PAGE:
Random initial speeds and random initial land use(R/R)(left) Spatial distribution of initial speed for experiment R/R (random initial speeds and random initial land use); (right) Spatial distribution of speeds for the network after reaching equilibrium; The color and thickness of the link shows its relative speed or flow.


The co evolution of land use and transport theory and application to london

Uniform initial speeds and bell-shaped initial land use(U/B)Spatial distribution of final speeds for experiment U/B (uniform initial speeds and bell shaped land use)


Access and land use models

Access and Land use Models

  • Assumptions

    • Residence and employment are the only types of activities, and their totals are kept equal and constant.

    • Accessibility to population and to employment are the only factors that affect location decisions.

    • People want to live near jobs, but far from other people to maximize available space and to avoid potential competitors for jobs, while employment wants to be accessible both to other employment and to people (who are their suppliers of labor and customers).


Access land use models

Access & Land use Models

1. Accessibility

3. Redistribution

2. Potential


Measures

Measures

Equivalent radius (r)

  • Gini

Where

Ej= employment of zone j

dj= distance of zone j to the center of a region


Numerical example

Numerical Example

  • A hypothetical metropolitan area where:

    • both the population and employment are distributed over a two-dimensional grid, stretching 10 km in both dimensions, divided into a 20X20 grid lattice of land use cells (400 zones).

    • A total of 400,000 people are living in the city, which is equivalent to an average of 1,000 residents in each zone. Total employment equals 400,000 as well (and each resident holds a job).

    • Two-way roads connect the centroids of each pair of adjacent zones, thus forming a 20X20 grid of road network as well, comprising 400 nodes and 1520 links.


Experiments and hypotheses

Experiments and Hypotheses

Experiments

Hypotheses

  • Initially flat land uses become more concentrated, and initially concentrated become less so.

  • The degree to which land uses are concentrated is reinforced when road networks are allowed to vary rather than remain constant.


Result activity density

Result: activity density

Evolution of employment without network dynamics

Evolution of employment with network dynamics


Results gini

Results: Gini

1 less equitable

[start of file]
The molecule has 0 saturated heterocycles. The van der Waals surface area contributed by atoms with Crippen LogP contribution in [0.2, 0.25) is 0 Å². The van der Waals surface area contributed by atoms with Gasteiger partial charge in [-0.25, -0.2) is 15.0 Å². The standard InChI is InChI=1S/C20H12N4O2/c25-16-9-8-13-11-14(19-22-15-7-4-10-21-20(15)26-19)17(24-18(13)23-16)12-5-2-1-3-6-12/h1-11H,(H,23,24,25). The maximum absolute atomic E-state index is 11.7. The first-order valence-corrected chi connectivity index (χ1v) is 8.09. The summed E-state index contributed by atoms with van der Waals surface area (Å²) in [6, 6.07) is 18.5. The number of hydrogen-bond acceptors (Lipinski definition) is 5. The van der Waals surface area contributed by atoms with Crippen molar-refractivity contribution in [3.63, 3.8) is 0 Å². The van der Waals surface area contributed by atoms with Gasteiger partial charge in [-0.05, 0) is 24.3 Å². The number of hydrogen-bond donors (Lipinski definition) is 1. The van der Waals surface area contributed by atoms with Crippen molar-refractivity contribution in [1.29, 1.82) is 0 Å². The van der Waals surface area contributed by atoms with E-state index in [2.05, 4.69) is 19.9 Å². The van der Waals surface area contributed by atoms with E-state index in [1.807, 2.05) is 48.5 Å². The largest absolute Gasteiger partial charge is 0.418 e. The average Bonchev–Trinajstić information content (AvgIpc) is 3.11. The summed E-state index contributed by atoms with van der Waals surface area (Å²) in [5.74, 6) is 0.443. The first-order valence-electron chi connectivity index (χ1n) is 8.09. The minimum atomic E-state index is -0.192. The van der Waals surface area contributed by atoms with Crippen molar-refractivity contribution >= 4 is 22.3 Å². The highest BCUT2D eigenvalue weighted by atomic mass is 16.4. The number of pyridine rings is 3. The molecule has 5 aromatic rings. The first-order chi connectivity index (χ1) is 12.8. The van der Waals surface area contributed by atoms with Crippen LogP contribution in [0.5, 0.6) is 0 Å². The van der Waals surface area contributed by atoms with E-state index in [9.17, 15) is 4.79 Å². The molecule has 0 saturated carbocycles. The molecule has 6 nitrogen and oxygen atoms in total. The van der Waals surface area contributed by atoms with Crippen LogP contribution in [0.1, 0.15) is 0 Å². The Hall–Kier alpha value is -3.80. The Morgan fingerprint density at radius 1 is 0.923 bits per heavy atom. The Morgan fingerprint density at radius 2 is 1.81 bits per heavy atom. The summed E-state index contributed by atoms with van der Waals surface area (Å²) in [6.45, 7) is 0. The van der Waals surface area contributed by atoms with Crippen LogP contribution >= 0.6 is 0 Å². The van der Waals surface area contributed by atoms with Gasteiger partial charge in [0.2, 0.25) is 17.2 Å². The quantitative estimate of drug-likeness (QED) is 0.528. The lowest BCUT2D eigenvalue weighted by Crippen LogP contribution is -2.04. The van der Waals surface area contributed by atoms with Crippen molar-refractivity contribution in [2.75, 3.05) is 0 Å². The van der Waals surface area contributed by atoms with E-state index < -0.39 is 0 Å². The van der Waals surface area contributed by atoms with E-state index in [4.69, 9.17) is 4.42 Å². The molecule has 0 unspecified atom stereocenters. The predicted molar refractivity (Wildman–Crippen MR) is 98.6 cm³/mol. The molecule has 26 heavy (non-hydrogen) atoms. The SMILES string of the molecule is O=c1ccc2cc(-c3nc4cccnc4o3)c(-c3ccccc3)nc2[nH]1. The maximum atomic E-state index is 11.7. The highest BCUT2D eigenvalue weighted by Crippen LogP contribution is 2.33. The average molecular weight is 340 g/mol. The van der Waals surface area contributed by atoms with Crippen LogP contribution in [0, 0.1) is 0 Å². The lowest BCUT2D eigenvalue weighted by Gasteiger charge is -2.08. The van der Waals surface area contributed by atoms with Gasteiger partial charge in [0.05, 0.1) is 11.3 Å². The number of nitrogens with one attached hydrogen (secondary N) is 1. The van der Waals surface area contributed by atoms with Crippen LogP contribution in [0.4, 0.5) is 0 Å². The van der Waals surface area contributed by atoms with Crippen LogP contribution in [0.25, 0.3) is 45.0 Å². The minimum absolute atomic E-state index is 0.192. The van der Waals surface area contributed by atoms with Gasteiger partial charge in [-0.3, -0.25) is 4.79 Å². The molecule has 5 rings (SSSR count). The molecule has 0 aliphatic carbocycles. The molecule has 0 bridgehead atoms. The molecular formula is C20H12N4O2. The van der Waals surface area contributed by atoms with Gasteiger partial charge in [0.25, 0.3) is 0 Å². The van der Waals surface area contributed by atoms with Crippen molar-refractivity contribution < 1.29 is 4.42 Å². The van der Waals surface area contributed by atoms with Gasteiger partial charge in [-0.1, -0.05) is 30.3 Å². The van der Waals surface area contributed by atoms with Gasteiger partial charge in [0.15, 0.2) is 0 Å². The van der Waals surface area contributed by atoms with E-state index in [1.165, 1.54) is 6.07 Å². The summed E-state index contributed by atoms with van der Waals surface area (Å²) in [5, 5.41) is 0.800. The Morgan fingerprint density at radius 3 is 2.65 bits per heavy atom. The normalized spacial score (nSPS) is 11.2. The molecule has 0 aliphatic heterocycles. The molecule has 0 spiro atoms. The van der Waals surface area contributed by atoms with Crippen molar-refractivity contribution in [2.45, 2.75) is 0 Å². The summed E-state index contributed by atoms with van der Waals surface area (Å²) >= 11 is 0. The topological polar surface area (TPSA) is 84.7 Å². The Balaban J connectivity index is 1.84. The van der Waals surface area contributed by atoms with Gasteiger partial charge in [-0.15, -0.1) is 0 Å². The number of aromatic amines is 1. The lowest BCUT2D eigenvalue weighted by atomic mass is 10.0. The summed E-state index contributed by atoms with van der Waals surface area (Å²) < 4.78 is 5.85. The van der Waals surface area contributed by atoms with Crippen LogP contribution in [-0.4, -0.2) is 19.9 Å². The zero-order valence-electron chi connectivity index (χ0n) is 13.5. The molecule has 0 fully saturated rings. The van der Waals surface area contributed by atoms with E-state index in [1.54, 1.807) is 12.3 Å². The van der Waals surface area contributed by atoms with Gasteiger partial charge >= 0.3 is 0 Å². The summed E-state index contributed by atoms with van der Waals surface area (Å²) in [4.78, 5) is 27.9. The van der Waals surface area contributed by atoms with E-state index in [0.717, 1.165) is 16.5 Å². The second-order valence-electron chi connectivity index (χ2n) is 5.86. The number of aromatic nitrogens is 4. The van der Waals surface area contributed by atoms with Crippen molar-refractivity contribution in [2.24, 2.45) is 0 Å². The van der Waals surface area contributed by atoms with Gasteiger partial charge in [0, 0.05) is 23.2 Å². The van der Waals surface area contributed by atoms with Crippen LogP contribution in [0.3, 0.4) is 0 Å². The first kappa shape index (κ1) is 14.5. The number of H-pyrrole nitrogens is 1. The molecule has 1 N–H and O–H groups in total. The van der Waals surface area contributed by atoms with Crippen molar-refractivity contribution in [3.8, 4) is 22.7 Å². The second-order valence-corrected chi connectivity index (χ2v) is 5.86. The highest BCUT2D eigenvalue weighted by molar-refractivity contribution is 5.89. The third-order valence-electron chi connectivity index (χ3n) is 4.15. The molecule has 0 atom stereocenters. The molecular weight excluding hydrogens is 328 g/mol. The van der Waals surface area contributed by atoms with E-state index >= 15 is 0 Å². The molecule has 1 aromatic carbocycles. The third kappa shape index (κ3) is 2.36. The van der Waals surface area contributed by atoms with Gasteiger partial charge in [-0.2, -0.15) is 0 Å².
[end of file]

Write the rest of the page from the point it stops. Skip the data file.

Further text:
0 more equitable


Results equivalent radius

Results: Equivalent Radius


Sensitivity

Sensitivity


Sensitivity1

Sensitivity


Summary

Summary

  • A simple co-evolution model of transportation and land use which incorporates independent route choices of travelers, location decisions of businesses (jobs) and residents (workers), as well as investment decisions of autonomous roads.

  • Experimental results show that the degree of both employment and population concentration is reinforced when road networks are allowed to vary rather than remain constant.

  • Contemporary integrated transportation and land use models that neglect road dynamics could underestimate the concentration of land uses.


Next steps

Next Steps

  • Application to Twin Cities

  • Estimation & Calibration of Models (Markov Chain, Cellular Automata, MCCA, SIGNAL) using detailed empirical dataset.


Future models

Future Models …

  • Modeling

    • Explicitly consider co-evolution

    • Dynamic transportation network instead of static network

    • Dynamic land use rather than fixed land use

    • Variable rather than static demand

    • Bottom-up process (Cellular Automata/Agent-Based) instead of top-down (Allocation, Equilibrium, Optimization)


Thank you

Thank You

  • More available at: Rational.ce.umn.edu

  • Email: [email protected]


Orderliness

Orderliness


The co evolution of land use and transport theory and application to london

Random initial speeds and bell-shaped initial land use(R/B)(top) Spatial distribution of initial speed for experiments R/B (random initial speeds and bell shaped land use); (bottom) Spatial distribution of speeds for the network after reaching equilibrium


The co evolution of land use and transport theory and application to london

Gravity model parameter variations with uniform network and land use (U/U) Spatial distribution of relative speeds at equilibrium for (top)w = 0.02 (less sensitive to travel cost); (bottom)w = 0.8 (more sensitive to travel cost).


Variation of average traffic flow left speed right with w for 10x10 11x11 and 15x15 networks

Variation of average traffic flow (left) speed (right) with w for 10X10, 11X11 and 15X15 networks.


Slice of a bell shaped downtown land use pattern

Slice of a bell-shaped downtown land use pattern